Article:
Nuclear deal strains Obama's relations with big Jewish donors
By Alexander Bolton - 11/26/13 06:00 AM EST
The Iran nuclear deal has put new strains on President Obama’s relationship with Jewish donors, a pillar of Democratic fundraising.
The U.S.-led agreement — endorsed by France, Germany, Britain, China and Russia — has attracted criticism from Democratic allies of Israel, including Sen. Charles Schumer (N.Y.).
The timing of the pact set the stage for awkward moments at a scheduled Democratic fundraiser in Beverly Hills, Calif., Monday night. Obama attended an event, hosted by Haim Saban, an Israeli-American media mogul.
Obama attacked the issue head-on, telling about 120 donors who paid $16,200 per person to attend the dinner at Saban’s sprawling estate that the agreement with Iran opens “the prospect that we’ll be able to, through peaceful, diplomatic means, remove this cloud that has hovered over the Middle East that had the potential and continues to have the potential of triggering a nuclear arms race in the most volatile region of the world.”
“It’s good for the United States, it’s good for our allies, it’s good for Israel,” he added.
“Because I’ve said, and I will repeat, that I don’t take any options off the table as commander in chief when it comes to the security of the United States or our allies.”
Saban drew applause when he told the donors, gathered in his back yard in a heated tent bathed in orange/gold light, according to a pool reporter, that "the president’s commitment to Israel’s security has never been stronger."
"And if the Iranians are at the negotiating table today, make no mistake about it, it is only as a result of President Obama’s resolve in striking down the most strict sanctions ever,” Saban added.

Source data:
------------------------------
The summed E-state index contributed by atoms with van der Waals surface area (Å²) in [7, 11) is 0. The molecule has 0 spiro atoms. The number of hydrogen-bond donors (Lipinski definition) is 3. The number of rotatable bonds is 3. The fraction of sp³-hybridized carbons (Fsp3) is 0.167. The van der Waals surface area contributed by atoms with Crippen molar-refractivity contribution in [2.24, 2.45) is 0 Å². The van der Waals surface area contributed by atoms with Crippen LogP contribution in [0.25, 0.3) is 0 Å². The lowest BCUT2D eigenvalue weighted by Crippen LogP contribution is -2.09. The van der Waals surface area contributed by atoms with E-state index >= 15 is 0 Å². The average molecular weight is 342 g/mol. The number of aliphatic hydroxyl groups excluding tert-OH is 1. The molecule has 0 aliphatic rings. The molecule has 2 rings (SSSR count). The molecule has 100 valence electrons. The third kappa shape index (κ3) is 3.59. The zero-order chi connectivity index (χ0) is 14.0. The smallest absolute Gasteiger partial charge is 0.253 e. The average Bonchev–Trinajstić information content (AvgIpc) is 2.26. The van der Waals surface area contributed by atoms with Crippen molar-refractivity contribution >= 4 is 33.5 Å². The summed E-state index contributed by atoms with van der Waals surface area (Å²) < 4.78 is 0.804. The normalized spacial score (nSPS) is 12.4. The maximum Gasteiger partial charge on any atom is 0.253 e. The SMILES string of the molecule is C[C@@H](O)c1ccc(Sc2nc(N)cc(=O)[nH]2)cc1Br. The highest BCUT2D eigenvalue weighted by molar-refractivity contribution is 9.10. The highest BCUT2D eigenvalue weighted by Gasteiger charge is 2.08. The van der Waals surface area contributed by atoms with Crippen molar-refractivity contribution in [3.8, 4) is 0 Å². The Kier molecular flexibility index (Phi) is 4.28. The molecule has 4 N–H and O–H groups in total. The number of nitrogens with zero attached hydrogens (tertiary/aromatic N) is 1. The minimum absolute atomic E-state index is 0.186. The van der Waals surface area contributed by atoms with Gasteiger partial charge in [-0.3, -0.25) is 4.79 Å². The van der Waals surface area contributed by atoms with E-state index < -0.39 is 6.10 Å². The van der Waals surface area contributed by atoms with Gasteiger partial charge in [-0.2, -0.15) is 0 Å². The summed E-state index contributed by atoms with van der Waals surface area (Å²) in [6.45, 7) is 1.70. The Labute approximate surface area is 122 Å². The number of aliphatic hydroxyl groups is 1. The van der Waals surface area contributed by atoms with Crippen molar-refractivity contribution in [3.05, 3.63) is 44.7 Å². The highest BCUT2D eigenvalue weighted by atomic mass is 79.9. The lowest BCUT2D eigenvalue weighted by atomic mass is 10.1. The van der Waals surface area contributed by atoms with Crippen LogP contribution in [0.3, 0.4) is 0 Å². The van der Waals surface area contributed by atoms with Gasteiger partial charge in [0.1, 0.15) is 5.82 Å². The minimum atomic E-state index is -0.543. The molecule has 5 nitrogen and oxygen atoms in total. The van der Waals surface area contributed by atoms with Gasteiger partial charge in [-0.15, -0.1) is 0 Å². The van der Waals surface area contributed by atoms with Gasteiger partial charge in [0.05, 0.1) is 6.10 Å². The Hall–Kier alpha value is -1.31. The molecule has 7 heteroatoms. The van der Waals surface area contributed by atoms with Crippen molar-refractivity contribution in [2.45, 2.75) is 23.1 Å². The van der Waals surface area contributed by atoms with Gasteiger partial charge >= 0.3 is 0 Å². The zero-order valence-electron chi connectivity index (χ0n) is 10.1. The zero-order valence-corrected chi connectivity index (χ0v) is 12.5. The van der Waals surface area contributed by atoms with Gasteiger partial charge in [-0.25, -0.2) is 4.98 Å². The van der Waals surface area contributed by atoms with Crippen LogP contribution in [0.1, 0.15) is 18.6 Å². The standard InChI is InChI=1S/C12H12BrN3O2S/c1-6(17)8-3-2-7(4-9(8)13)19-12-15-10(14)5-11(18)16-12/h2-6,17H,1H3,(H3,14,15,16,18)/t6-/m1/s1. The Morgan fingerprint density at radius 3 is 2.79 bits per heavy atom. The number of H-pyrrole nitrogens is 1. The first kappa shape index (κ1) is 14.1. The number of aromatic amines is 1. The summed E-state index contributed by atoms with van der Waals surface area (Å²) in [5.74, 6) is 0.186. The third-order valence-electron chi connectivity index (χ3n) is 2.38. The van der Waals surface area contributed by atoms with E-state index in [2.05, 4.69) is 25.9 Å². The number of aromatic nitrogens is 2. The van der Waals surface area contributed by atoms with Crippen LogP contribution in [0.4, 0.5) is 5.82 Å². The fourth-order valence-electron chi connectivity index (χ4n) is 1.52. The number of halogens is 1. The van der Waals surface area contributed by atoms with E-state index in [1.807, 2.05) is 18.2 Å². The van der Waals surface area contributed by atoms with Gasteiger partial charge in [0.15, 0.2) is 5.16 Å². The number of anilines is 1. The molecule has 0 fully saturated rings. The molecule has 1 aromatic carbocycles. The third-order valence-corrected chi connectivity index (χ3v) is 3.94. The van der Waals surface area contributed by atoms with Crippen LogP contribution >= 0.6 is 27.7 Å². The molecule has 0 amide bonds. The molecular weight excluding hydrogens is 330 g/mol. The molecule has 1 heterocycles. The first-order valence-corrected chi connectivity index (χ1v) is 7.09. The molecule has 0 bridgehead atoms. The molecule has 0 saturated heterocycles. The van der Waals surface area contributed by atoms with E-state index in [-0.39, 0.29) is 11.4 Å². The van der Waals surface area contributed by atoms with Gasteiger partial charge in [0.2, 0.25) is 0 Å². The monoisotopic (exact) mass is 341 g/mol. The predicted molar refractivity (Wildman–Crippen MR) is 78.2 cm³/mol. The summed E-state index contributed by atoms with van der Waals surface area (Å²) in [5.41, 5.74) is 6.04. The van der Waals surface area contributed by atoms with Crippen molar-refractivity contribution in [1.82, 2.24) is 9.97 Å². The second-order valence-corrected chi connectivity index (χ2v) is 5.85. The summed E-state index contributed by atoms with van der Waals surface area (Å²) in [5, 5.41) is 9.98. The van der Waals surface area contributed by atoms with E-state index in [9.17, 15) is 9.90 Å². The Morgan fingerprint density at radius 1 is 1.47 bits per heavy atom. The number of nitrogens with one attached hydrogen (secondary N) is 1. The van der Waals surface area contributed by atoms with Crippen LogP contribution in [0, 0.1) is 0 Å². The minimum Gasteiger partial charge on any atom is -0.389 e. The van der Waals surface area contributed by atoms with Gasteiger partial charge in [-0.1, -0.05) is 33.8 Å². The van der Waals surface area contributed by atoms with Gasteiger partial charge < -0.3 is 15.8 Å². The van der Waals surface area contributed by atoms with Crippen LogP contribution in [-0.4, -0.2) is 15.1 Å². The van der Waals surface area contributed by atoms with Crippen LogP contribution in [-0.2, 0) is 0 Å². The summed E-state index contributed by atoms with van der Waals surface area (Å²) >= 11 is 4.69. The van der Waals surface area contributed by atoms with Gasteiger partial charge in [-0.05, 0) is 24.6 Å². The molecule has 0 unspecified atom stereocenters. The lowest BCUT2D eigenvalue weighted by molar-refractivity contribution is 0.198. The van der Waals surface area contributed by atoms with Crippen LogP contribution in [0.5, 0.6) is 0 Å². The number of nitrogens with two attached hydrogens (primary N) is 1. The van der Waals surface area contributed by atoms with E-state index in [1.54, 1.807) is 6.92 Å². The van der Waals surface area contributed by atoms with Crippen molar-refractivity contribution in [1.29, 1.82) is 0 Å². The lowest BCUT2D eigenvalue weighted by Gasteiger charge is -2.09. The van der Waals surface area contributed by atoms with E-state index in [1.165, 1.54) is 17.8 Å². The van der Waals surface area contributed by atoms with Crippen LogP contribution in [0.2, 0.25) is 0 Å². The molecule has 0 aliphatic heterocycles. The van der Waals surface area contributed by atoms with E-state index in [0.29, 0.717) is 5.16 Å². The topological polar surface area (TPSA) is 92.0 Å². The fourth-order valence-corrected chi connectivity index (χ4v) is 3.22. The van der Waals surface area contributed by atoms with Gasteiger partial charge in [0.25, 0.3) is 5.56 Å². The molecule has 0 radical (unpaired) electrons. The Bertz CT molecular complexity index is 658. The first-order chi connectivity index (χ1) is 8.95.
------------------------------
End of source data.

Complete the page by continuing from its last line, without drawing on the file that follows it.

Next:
A spokeswoman for Saban, a billionaire who brought the “Mighty Morphin Power Rangers” to American television, did not respond to a request for comment.
Rob Fox, a Democratic fundraiser who supports federal candidates in Pennsylvania, slammed the deal.
“I think that Iran has demonstrated for over 30 years that they’re not to be trusted. They have not allowed any inspections. The entire sanctions regime is a function of the fact that they have not been a member of the international community. They are the major sponsor of terrorism in the entire Middle East and the world,” he said.
“I see no good reasons given those circumstances you would negotiate an interim deal that gives them any relief,” he added.
Schumer, the third-ranking Senate Democratic leader, predicted the “disproportionality” of the agreement would spur Congress to pass additional sanctions against Iran.
“It was strong sanctions, not the goodness of the hearts of the Iranian leaders, that brought Iran to the table. And any reduction relieves the pressure of sanction and gives them the hope that they will be able to obtain a nuclear weapon,” he said.
Jeff Robbins, a Democratic lawyer and fundraiser based in Boston, said many Jewish Democrats agree with Schumer.
“There is a strong concern that in the frenetic eagerness to secure a piece of paper, an eagerness that could not have been more ostentatiously advertised, the United States and others went for a deal which was not consistent with the leverage that was had.”